Should you go to college? The answer used to be self-evident: college was a path to upward mobility, a ticket to middle-class adulthood. Higher education played a particularly critical role for women looking to secure independence through financial stability. But increasingly, stories about college focus on the relentless burden of student debt and efforts to channel students toward majors that will help them beat the ugly job market. In this installment of The Curve, Anna Clark, Susan Feiner, Nancy Folbre and host Kathleen Geier do the math, exploring the role that colleges play in breaking or boosting the class hierarchy in today’s economic landscape.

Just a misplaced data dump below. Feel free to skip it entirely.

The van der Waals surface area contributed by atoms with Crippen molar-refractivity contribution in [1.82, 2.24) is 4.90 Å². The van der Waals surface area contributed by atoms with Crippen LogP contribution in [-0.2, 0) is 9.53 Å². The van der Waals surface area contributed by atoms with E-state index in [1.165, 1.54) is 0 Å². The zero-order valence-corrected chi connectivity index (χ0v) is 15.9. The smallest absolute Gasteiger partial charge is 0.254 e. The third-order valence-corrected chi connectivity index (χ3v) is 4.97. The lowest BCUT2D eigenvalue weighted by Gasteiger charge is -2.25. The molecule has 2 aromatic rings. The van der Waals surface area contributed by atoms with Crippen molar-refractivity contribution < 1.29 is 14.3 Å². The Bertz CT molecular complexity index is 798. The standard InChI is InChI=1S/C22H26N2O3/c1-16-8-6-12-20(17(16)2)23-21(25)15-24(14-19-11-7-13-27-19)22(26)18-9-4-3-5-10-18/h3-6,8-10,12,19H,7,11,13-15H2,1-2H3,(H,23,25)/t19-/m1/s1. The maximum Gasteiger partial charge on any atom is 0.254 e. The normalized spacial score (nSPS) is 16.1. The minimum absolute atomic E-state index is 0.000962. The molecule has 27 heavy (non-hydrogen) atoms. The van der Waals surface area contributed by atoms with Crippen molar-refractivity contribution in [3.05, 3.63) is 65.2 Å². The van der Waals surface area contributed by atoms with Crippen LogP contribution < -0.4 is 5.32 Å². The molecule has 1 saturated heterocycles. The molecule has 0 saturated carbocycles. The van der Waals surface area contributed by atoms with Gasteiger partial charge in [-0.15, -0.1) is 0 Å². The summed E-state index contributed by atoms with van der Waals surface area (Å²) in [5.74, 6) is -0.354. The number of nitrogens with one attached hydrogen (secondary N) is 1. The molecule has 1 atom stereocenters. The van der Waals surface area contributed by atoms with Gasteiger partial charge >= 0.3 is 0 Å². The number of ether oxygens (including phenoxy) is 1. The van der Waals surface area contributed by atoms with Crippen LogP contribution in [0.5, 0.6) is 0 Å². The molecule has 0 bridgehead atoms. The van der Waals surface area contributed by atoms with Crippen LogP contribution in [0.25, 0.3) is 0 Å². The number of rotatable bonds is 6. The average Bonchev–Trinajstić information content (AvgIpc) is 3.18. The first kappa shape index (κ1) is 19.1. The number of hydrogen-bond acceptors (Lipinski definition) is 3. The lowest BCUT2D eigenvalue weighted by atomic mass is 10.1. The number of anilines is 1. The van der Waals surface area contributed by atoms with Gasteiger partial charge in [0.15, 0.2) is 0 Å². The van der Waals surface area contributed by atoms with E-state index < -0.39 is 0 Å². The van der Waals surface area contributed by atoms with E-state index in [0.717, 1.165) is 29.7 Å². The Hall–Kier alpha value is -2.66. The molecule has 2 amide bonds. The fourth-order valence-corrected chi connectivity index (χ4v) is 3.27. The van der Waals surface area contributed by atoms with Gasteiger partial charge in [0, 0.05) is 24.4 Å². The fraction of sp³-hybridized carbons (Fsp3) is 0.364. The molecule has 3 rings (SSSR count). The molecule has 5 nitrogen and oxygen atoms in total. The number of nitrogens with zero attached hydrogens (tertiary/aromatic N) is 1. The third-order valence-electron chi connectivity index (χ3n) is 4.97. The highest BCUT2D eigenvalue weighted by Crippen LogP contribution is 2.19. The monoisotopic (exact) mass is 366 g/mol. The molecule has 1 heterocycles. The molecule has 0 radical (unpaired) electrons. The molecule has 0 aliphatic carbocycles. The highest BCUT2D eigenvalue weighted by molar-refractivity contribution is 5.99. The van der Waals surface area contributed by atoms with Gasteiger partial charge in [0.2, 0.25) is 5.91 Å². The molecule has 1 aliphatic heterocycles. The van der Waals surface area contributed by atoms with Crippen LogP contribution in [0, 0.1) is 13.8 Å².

Anna Clark: You can’t use the word “debt” without stumbling on its double meaning. A seemingly simple term for money owed, it is steeped in morality. “Forgive us our debts” goes the Christian prayer, meaning “sins.” As David Graeber points out, our language of business depends on our language of ethics. “Reckoning,” “forgiveness,” “accountability” and “redemption” refer to both the state of our soul and our credit status. Our understanding of who owes what to whom defines our vocabulary for right and wrong. History is as much a story of lenders and borrowers as it is a story of rich and poor.